After finally taking my eyes away from the views outside i put on my hiking clothes and went into the dining room for my daily omelette and toast. I couldnt wait to get on the trail and almost
inhaled my brekkie. We left around 7:15am and headed into the snow and up and up. It was going to be a long day as we had a 2 hour hike uphill to Gorekshep then another 2 hour uphill hike to base camp. It would then be another 2 hours back to Gorekshep where we would we would be spending the night.
After an hour of lung busting hiking my guts were in tatters. I had managed to steer clear of the Delhi belly for almost all of my trip but typically on the hardest day of all it hit me with a vengeance. I managed to find a really lovely spot next to a large boulder to squat over and it was absolute bliss. I wont go into too much detail but will say even that episode was a journey in its own right. Apologies if you’re eating whilst reading this.
After a letting nature take its course, i caught up with my guide and porter. I felt so lethargic at this stage and took to eating a mars bar for some energy and drunk lots of water to wash it down. We had to keep moving as time was ticking with the weather holding for now but likely to turn on us later in the afternoon.
We pressed on and climbed up and up then descended and again ascended for what seemed like ages. The land between lobuche and Gorekshep seemed like really hard work as it went up and down alot. After 8 days of hiking my legs were starting to feel it too. We eventually made it to Gorekshep just over 2 hours after leaving Lobuche. We took this time to take on some grub before making our attempt on Everest Base Camp and once our bellies were full we made our way towards the Khumbu Glacier and towards Everest.
This was my first time at this sort of altitude and its unbelievable how difficult it is to complete what would be the easiest of tasks lower down. Every step was a real effort and i understand now the challenge of high altitude trekking.
We reached a ridge overlooking the glacier with the huge presence of Pumori overlooking our every step. It was this mountain that unleashed a huge avalanche on Everest Base Camp when the earthquake struck resulting in the loss of many lives and as i got closer to base camp this was certainly playing on my mind, especially as snow covered the entire mountain and avalanches always a constant risk.
I could finally see Everest Base Camp getting closer and closer. At this stage my walking turned into more of a crawling speed as my lungs were asking for more air. I checked my altimeter and i was actually above base camp altitude wise and hit the 5400 meter mark. I could see the Khumbu ice fall which is the first and normally challenging part of the Everest summit attempt. I didn’t realise it went so high. That was just the start of the journey for many and seemed an unbelievable obstacle to overcome and had a reputation as one of the most dangerous parts of the summit attempt, especially once the sun hits the ice.
Eventually after another hour of crawling speed i made my way onto the glacier watching every step. I could see Base camp in the center of the glacier with Nuptse and Everest towering above me.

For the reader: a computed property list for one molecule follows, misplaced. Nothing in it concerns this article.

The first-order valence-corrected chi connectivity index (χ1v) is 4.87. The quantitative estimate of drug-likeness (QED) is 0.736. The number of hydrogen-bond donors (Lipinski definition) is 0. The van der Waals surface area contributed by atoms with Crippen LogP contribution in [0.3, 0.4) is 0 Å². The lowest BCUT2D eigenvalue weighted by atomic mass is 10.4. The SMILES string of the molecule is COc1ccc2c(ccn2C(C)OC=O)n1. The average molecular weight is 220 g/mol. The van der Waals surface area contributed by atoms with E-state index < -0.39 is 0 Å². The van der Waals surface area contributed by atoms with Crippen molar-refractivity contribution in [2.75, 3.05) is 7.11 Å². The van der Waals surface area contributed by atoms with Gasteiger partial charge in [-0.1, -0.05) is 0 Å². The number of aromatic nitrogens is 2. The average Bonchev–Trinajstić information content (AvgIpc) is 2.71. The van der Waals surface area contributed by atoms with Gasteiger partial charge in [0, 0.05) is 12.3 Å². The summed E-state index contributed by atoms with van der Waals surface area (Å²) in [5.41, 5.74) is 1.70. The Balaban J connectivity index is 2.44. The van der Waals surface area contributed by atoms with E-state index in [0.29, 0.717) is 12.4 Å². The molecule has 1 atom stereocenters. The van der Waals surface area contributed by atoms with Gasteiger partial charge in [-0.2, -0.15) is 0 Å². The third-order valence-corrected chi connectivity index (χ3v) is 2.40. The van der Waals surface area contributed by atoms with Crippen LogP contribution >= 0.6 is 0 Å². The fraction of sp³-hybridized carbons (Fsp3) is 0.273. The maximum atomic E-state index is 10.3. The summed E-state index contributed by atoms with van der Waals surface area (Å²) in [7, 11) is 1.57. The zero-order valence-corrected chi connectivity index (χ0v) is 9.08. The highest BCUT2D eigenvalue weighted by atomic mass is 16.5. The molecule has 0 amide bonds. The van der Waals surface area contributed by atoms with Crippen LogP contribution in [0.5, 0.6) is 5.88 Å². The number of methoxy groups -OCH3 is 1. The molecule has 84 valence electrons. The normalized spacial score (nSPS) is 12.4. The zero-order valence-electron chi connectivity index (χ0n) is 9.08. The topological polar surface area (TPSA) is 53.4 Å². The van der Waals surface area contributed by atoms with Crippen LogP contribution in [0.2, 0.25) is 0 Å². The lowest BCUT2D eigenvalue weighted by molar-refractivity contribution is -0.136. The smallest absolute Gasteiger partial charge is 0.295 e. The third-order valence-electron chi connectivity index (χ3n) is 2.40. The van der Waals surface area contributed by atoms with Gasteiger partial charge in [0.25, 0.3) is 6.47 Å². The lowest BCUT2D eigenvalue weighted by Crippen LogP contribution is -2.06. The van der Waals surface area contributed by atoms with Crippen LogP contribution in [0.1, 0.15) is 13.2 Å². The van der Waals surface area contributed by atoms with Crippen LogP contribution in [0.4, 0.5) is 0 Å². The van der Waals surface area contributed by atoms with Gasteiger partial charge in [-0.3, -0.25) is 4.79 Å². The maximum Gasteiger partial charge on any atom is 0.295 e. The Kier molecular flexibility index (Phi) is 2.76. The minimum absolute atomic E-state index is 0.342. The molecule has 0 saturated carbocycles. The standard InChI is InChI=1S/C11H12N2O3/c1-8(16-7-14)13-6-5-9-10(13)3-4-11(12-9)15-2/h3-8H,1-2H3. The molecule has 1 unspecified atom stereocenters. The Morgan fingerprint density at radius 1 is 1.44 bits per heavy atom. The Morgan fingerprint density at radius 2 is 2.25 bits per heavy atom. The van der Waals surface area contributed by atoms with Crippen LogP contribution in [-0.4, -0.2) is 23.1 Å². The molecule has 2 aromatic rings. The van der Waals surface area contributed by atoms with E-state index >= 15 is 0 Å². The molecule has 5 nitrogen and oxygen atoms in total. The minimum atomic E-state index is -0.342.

After 8 days of hiking, climbing more than 3000 meters in elevation and freezing my nuts off i reached Everest Base Camp. I couldnt help but feel emotional at this stage and smiled with a tear in my eye as i high fived my guide and my porter. It had been one heck of a journey for me and i was just happy to have made it and more important that i had not had any bad altitude sickness.
I had wanted to come to this place ever since i was an young child and always felt that my body and lungs couldn’t handle it. I was glad to prove myself wrong and realised that i could actually function at altitude in the depths of winter in one of the coldest parts of the planet. I felt immensely proud.
As i gathered my thoughts and took in the moment, the dutch guy from my flight at the beginning of my trek also made it. He was very emotional as i congratulated him. He told me he had been ill for 3 days with altitude issues and was just glad to make it. Again this reminded me how lucky i had been in relation to being ill.
I soon got out my hipflask and took a gulp of ice cold jack daniels and it felt amazing. I shared it around as we all soaked up the moment. Not long after my Welsh flag came out as well as my Welsh boy t shirt which i had had since my dad handed it to me when i was 17. I felt proud to be Welsh in that moment and felt emotional when raising the flag high above me. I knew many Welsh people had been at this same spot but it still felt amazing and again was a massively life changing moment for me.
I soon began to feel the cold however as it had been -25 in the morning so i soon put the flag away and threw my down jacket back on. I took a few moments thinking about who had been at this spot, people like Sir Edmund Hilary and also the people who had lost their lives on this amazing mountain and departed not long after.
My thoughts were that this would not be the last time i would see this place but at that stage i was shattered and couldnt wait to get warm.
Making the journey back to Gorekshep was one of the hardest things i have ever done. I was close to collapsing a few times with a serious lack of energy. The adrenaline had kept me going before but all i wanted now was to get warm. After about 2 hours of agonizing walking i had made it back in one piece. My tired body slumped into one of the seats at my lodge and i thought about what i had done.
I would never be the same again. Although an amazing moment in my life it was also one of the most difficult and challenging and that’s what made it for me. I had never pushed myself like that but knew that i could do it again. The journey in these amazing mountains would soon come to an end but i couldn’t wait to see what other journeys life had in store for me.